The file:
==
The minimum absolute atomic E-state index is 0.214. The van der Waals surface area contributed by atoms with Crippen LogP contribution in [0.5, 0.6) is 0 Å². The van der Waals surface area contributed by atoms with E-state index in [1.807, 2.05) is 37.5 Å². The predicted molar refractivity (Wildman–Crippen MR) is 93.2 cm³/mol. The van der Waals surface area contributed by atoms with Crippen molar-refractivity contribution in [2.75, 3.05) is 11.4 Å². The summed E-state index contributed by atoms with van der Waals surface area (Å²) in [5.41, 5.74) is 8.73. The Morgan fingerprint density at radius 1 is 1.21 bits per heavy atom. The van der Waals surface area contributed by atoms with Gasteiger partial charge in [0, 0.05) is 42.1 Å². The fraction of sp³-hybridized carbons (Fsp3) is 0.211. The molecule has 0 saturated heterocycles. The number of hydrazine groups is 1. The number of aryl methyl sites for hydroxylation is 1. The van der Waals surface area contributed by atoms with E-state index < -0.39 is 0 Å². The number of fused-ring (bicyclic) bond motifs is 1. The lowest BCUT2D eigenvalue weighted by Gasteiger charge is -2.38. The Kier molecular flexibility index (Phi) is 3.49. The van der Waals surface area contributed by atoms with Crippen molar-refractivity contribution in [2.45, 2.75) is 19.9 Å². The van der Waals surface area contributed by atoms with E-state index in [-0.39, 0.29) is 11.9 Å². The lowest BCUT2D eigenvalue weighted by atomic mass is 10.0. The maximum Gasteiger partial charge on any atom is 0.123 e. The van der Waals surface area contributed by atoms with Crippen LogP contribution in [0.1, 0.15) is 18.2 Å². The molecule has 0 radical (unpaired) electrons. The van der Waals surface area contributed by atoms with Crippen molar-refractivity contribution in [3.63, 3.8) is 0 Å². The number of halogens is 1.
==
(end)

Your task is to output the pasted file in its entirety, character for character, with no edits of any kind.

The minimum absolute atomic E-state index is 0.214. The van der Waals surface area contributed by atoms with Crippen LogP contribution in [0.5, 0.6) is 0 Å². The van der Waals surface area contributed by atoms with E-state index in [1.807, 2.05) is 37.5 Å². The predicted molar refractivity (Wildman–Crippen MR) is 93.2 cm³/mol. The van der Waals surface area contributed by atoms with Crippen molar-refractivity contribution in [2.75, 3.05) is 11.4 Å². The summed E-state index contributed by atoms with van der Waals surface area (Å²) in [5.41, 5.74) is 8.73. The Morgan fingerprint density at radius 1 is 1.21 bits per heavy atom. The van der Waals surface area contributed by atoms with Gasteiger partial charge in [0, 0.05) is 42.1 Å². The fraction of sp³-hybridized carbons (Fsp3) is 0.211. The molecule has 0 saturated heterocycles. The number of hydrazine groups is 1. The number of aryl methyl sites for hydroxylation is 1. The van der Waals surface area contributed by atoms with E-state index < -0.39 is 0 Å². The number of fused-ring (bicyclic) bond motifs is 1. The lowest BCUT2D eigenvalue weighted by Gasteiger charge is -2.38. The Kier molecular flexibility index (Phi) is 3.49. The van der Waals surface area contributed by atoms with Crippen molar-refractivity contribution in [2.45, 2.75) is 19.9 Å². The van der Waals surface area contributed by atoms with E-state index in [-0.39, 0.29) is 11.9 Å². The lowest BCUT2D eigenvalue weighted by atomic mass is 10.0. The maximum Gasteiger partial charge on any atom is 0.123 e. The van der Waals surface area contributed by atoms with Crippen LogP contribution in [0.1, 0.15) is 18.2 Å². The molecule has 0 radical (unpaired) electrons. The van der Waals surface area contributed by atoms with Crippen molar-refractivity contribution in [3.63, 3.8) is 0 Å². The number of halogens is 1.